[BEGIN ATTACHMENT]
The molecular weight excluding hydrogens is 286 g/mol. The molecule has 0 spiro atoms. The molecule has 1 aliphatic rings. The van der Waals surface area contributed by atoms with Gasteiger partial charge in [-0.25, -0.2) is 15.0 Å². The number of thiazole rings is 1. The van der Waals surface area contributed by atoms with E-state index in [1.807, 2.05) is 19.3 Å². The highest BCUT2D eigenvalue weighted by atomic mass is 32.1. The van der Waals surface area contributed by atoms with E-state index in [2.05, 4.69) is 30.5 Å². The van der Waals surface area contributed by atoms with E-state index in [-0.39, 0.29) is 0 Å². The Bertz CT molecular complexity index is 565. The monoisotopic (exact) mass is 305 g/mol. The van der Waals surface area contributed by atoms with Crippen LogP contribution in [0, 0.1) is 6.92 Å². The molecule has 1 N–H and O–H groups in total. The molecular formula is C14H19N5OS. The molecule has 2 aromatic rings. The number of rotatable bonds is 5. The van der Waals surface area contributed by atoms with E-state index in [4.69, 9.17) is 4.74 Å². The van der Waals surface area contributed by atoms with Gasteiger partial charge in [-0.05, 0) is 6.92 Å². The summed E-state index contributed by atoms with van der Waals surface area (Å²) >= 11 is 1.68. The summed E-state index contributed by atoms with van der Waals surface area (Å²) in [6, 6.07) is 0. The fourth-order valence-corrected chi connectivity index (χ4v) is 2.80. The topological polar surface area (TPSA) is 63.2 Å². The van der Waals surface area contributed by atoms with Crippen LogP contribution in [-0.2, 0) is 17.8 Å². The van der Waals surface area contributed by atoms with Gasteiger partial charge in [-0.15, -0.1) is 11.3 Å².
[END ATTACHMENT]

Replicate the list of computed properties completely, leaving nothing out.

The molecular weight excluding hydrogens is 286 g/mol. The molecule has 0 spiro atoms. The molecule has 1 aliphatic rings. The van der Waals surface area contributed by atoms with Gasteiger partial charge in [-0.25, -0.2) is 15.0 Å². The number of thiazole rings is 1. The van der Waals surface area contributed by atoms with E-state index in [1.807, 2.05) is 19.3 Å². The highest BCUT2D eigenvalue weighted by atomic mass is 32.1. The van der Waals surface area contributed by atoms with E-state index in [2.05, 4.69) is 30.5 Å². The van der Waals surface area contributed by atoms with E-state index in [-0.39, 0.29) is 0 Å². The Bertz CT molecular complexity index is 565. The monoisotopic (exact) mass is 305 g/mol. The van der Waals surface area contributed by atoms with Crippen LogP contribution in [0, 0.1) is 6.92 Å². The molecule has 1 N–H and O–H groups in total. The molecular formula is C14H19N5OS. The molecule has 2 aromatic rings. The number of rotatable bonds is 5. The van der Waals surface area contributed by atoms with E-state index in [4.69, 9.17) is 4.74 Å². The van der Waals surface area contributed by atoms with Gasteiger partial charge in [-0.05, 0) is 6.92 Å². The summed E-state index contributed by atoms with van der Waals surface area (Å²) >= 11 is 1.68. The summed E-state index contributed by atoms with van der Waals surface area (Å²) in [6, 6.07) is 0. The fourth-order valence-corrected chi connectivity index (χ4v) is 2.80. The topological polar surface area (TPSA) is 63.2 Å². The van der Waals surface area contributed by atoms with Crippen LogP contribution in [-0.2, 0) is 17.8 Å². The van der Waals surface area contributed by atoms with Gasteiger partial charge in [-0.15, -0.1) is 11.3 Å².